Colorado College Working Paper No. 2010-08
25 Pages Posted: 11 Sep 2010
Date Written: September 9, 2010
While there is anecdotal evidence that home values decline when a big-box store (such as Wal-Mart) decides to locate in the area, there is a paucity of evidence on that effect. This paper uses a repeat sales model to compare residential property values, and the speed of sale of the property, to compare the impact that an arrival has. Results conclude that there is a ‘news effect’ surrounding the arrival, and that the total effect is small at most. For most specifications tested, the number of stores nearby, the arrival of new stores, and the distance to the nearest store all have insignificant impacts on both property resale value and the number of days that a property spends on the market prior to sale. In the worst-case scenario, the arrival of a Wal-Mart is associated with a decline equivalent to roughly one percent of the home’s square footage and is not absorbed by those closest to the new retailer but by rather more distant neighbors.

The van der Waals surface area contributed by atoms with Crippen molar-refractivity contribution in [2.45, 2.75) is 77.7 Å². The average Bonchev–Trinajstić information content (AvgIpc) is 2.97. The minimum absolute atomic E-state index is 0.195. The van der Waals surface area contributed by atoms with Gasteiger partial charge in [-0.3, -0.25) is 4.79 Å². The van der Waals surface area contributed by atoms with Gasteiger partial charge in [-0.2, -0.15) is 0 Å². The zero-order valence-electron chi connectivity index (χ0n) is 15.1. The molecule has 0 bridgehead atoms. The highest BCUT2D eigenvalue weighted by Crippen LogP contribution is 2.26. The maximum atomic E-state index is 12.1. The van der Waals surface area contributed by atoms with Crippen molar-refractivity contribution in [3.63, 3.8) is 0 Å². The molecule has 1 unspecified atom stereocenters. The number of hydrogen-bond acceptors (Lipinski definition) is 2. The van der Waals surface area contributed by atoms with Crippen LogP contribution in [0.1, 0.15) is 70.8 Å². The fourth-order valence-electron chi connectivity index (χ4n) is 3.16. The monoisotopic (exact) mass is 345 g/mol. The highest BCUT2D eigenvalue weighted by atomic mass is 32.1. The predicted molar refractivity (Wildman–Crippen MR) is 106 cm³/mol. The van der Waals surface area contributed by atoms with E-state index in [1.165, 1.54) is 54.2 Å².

Keywords: externality, location, real estate, residential, retail, WalMart
JEL Classification: N9, R1
Suggested Citation: Suggested Citation
Johnson, Daniel K. N. and Lybecker, Kristina M., Is Wal-Mart a Bad Neighbor? Repeat Sales Evidence on How Residential Property Values React to a New Big-Box Store (September 9, 2010). Colorado College Working Paper No. 2010-08. Available at SSRN: https://ssrn.com/abstract=1674598 or http://dx.doi.org/10.2139/ssrn.1674598